household income resulting to them living in material deprivation. Evidence has
also shown that disabled people face inequalities in the education sector and
that disabled people are more likely to have no qualifications than
non-disabled people (Disability Rights Task Force,1999).
The way children with disabilities are treated is likely to
be affected by the underlying perceptions of disability, the medical and social
model are two concepts. The medical
model interprets disability as a problem caused by a certain impairments or
impairments. Therefore, the role of the individual with the disability is to
accept the interventions being imposed on them to help them fit into society
(McKenzie and McAllister 2010). In
contrast to the social model which states that society does not cater to people
with disabilities to live “normally” (Swain et al, 2004). This is often associated to physical
facilities such as ramps, lifts and accessible toilets being provided. It also associated with the attitude and
values people in society hold on disabled people and how that could have an
effect on how this could enable or disable the individual’s participation.
Scot (2010) showed that disabled children were given less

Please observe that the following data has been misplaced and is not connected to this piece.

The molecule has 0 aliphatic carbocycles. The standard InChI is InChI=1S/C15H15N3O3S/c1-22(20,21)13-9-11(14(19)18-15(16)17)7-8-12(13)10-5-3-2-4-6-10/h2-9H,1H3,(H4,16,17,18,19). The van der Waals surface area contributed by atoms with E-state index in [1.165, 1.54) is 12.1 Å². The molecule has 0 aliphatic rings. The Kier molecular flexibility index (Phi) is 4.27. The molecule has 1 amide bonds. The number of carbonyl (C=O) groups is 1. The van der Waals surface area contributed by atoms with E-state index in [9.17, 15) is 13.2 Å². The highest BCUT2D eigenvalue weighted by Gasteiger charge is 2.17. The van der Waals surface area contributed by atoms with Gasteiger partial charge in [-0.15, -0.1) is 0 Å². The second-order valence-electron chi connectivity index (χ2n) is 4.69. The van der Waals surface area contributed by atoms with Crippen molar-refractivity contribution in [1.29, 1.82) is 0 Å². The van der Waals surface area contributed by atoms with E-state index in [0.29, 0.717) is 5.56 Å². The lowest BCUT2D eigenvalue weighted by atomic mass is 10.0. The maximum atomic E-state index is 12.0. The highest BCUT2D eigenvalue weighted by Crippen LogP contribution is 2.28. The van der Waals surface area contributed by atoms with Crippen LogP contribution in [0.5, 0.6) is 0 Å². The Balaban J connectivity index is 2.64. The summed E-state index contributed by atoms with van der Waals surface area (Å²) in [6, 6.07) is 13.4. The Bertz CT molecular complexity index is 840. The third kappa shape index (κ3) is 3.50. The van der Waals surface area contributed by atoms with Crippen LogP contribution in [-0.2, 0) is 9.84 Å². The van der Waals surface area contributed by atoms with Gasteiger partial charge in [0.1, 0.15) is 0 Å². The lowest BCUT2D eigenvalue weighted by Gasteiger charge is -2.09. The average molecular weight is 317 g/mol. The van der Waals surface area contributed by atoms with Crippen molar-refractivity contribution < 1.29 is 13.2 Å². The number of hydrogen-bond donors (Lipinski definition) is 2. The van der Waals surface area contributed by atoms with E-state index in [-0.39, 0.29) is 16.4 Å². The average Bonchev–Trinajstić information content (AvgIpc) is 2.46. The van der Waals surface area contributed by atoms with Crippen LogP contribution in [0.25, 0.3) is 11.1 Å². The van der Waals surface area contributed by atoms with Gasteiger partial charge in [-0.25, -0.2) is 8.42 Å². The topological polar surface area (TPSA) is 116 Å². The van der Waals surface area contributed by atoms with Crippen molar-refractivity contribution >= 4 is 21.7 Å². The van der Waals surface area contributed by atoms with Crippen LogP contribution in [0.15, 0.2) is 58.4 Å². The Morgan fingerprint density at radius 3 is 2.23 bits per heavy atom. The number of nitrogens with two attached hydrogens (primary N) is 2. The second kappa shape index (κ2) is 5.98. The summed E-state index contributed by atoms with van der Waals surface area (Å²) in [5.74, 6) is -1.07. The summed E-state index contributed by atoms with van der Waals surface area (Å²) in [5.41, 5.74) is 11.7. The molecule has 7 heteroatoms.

opportunities than their non- disabled peers to make their own decisions. The
social model states that disabled children are at a disadvantage in society
since society fails to adapt or support disabled children with the same chances
as their able- bodied peers.
Normally the term vulnerability expressed the idea that an
individual is at risk of being harmed by something or someone that is of danger
or threat (Heaslip, 2013), and are often inferred from some weakness or
inadequacy in the person concerned. However, according to Batchelor (2006) and
Willetts (2010) when vulnerability relates to disability in such a way that
portrays them to be weak, inferior and dependent on people who are stronger
than them (Batchelor 2006, Willetts 2010).
This portrays people with disabilities in a negative manner
and fails to acknowledge the fact that although certainly there are some areas
in which disabled children are more vulnerable than their peers, they also have
strong qualities that their peers may not have.
Vulnerability can cause people to mainly focus on what people cannot do
and what they may be at risk from, instead of focusing on what an individual
can do and the potential they have to achieve their goals.
Sociologists have argued that disabled people experience
stigma, which is a strong label that can discredit and change the way an
individual is perceived. Erving Goffman
(1959) had shown the ways in which others perceive an individual to being
regarded to how that individual present themselves on the outside. Goffman
(1959) believed that even the most fundamental implications of labelling could
have an impact on how an individual interacts in society and could result to
the being stigmatised for the rest of their life. In accordance to labelling
theorist (Becker, 1963) deviance is the not a natural aspect of behaviour.
People are not naturally deviant in the way they act or behave until a social
group describes them that way.